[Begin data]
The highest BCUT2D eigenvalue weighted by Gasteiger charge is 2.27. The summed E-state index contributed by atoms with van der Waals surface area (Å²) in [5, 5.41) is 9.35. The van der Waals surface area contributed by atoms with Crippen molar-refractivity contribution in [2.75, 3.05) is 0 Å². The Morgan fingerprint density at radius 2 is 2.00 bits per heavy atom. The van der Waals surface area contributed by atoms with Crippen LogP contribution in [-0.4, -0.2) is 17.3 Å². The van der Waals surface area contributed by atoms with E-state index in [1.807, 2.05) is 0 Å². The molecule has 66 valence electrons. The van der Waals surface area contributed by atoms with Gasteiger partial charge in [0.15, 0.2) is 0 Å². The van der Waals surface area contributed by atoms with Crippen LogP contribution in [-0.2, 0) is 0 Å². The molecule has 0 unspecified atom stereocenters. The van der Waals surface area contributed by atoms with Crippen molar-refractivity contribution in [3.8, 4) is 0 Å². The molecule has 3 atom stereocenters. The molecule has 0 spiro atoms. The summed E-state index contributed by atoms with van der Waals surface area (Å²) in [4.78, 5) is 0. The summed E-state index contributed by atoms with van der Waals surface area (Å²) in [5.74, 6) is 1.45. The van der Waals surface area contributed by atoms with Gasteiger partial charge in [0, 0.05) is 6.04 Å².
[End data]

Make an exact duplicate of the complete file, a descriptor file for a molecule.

The highest BCUT2D eigenvalue weighted by Gasteiger charge is 2.27. The summed E-state index contributed by atoms with van der Waals surface area (Å²) in [5, 5.41) is 9.35. The van der Waals surface area contributed by atoms with Crippen molar-refractivity contribution in [2.75, 3.05) is 0 Å². The Morgan fingerprint density at radius 2 is 2.00 bits per heavy atom. The van der Waals surface area contributed by atoms with Crippen LogP contribution in [-0.4, -0.2) is 17.3 Å². The van der Waals surface area contributed by atoms with E-state index in [1.807, 2.05) is 0 Å². The molecule has 66 valence electrons. The van der Waals surface area contributed by atoms with Gasteiger partial charge in [0.15, 0.2) is 0 Å². The van der Waals surface area contributed by atoms with Crippen LogP contribution in [-0.2, 0) is 0 Å². The molecule has 0 unspecified atom stereocenters. The van der Waals surface area contributed by atoms with Crippen molar-refractivity contribution in [3.8, 4) is 0 Å². The molecule has 3 atom stereocenters. The molecule has 0 spiro atoms. The summed E-state index contributed by atoms with van der Waals surface area (Å²) in [4.78, 5) is 0. The summed E-state index contributed by atoms with van der Waals surface area (Å²) in [5.74, 6) is 1.45. The van der Waals surface area contributed by atoms with Gasteiger partial charge in [0, 0.05) is 6.04 Å².